When she was about thirty-five, my mom read to me Shel Silverstein’s “The Little Blue Engine” as bedtime reading. My mom still remembered doing that about thirty-three years later. She then gave to me that poem in a book that she made with her own hands.
Today, college students probably wouldn’t have read to them “The Little Blue Engine” without a preceding trigger warning. Here’s the problem: the little blue engine was little and weak, yet it aspired to climb a tall hill. In the rhythm of a machine, not a human being, the little blue engine repeatedly engaged in self-affirmation: “I think I can, I think I can, I think I can.” But it couldn’t. It failed badly. It fell back terribly and got all banged up.
While the “The Little Blue Engine” supports a violent attack on self-identity, my mom crafted her book beautifully with care and empathy. She embossed on the cover and the title page a small, charming locomotive image that she designed. Having taught herself calligraphy, she wrote the book in a child-simple letter style (she could write much more ornately). At the same time, she used multiple colors for writing the text and used some typographic design that a child would like. She hand-stitched the binding for the book with a soft, silk-like thread, not a hanging rope for self-destruction.
I don’t have any memory of childhood bedtime trauma from hearing “The Little Blue Engine.” I’ve tried to do things that I think I can do, and have failed to do them. For example, I tried to write a great Russian novel, and failed. Failure doesn’t bother me much. I actually like to try to do things for which success is doubtful.
Making this book about thirty-three years after she had read to me “The Little Blue Engine,” my mom was concerned about the ending. We had a long telephone conversation about it. She said she wanted to change the ending. I told her that I liked the ending and that there was no need to change it. She didn’t agree. She wrote an alternate ending and wanted to know what I thought of it. I said that her alternate ending didn’t sound as good and wasn’t as poetic. She didn’t agree. My mom wasn’t one to change her view on anything in response to whatever I said. But she was very generous. She wrote the original ending to “The Little Blue Engine” and a replacement page that I could slide in over the original ending to make it how she preferred.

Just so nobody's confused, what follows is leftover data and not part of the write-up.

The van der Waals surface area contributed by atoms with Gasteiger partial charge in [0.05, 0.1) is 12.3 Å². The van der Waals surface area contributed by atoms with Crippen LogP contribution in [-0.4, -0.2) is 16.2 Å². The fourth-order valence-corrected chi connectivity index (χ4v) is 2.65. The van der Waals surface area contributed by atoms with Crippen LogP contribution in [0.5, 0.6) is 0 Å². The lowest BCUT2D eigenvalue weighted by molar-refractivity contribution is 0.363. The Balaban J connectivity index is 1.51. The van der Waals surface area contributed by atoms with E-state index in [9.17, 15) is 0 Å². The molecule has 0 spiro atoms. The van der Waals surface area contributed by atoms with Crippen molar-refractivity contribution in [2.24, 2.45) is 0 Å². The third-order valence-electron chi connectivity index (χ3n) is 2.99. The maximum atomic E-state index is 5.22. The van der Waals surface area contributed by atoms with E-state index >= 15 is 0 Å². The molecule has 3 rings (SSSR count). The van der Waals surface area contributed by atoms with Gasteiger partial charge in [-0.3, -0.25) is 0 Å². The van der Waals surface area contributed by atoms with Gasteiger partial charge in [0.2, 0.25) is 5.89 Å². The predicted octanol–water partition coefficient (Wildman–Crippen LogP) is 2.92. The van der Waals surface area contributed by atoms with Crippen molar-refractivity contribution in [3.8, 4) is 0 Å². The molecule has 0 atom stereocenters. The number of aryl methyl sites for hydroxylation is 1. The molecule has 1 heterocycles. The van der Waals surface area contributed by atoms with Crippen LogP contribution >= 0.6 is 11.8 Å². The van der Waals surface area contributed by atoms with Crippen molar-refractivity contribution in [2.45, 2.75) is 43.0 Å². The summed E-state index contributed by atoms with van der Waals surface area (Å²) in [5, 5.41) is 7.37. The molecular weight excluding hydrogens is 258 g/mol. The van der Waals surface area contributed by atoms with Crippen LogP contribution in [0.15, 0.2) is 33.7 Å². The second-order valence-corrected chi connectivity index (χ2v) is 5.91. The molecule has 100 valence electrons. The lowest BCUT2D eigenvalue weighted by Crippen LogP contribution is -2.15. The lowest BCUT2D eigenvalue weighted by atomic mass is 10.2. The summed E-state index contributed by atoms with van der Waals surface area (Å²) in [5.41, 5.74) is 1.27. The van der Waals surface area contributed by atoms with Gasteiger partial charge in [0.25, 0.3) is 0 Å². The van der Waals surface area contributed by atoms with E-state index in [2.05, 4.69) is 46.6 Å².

This insertable alternate ending is now my favorite feature of my mom’s hand-made book. My mom’s preferred ending reflects mainstream American ideology across centuries. She lived the American dream as the daughter of an immigrant father who began earning money as door-to-door peddler of women’s clothes in New York City. My mom’s father went on to become a successful small-businessperson. In recent decades academics have droned on incessantly about the social construction of reality. Who wouldn’t want to believe that anything can be and anyone can do anything? The book with the insertable alternate ending incorporates important, cherished ideology. But it also allows uncovering the possibility of disastrous failure.
Within the same Shel Silverstein poetry book that contains “The Little Blue Engine” is another poem providing a radically different perspective. It’s a poem explicitly addressed to a child:
Listen to the MUSTN’TS, child,
Listen to the DON’TS
Listen to the SHOULDN’TS
The IMPOSSIBLES, the WONT’S
Listen to the NEVER HAVES
Then listen close to me —
Anything can happen, child,
ANYTHING can be.
While she probably read it to me as a child, my mom never said anything about this poem to me as an adult. Two weeks ago my mom died suddenly and unexpectedly. If she were still alive today and she wanted to change the ending to this second poem, I would readily agreed. Those last three verses now scare me.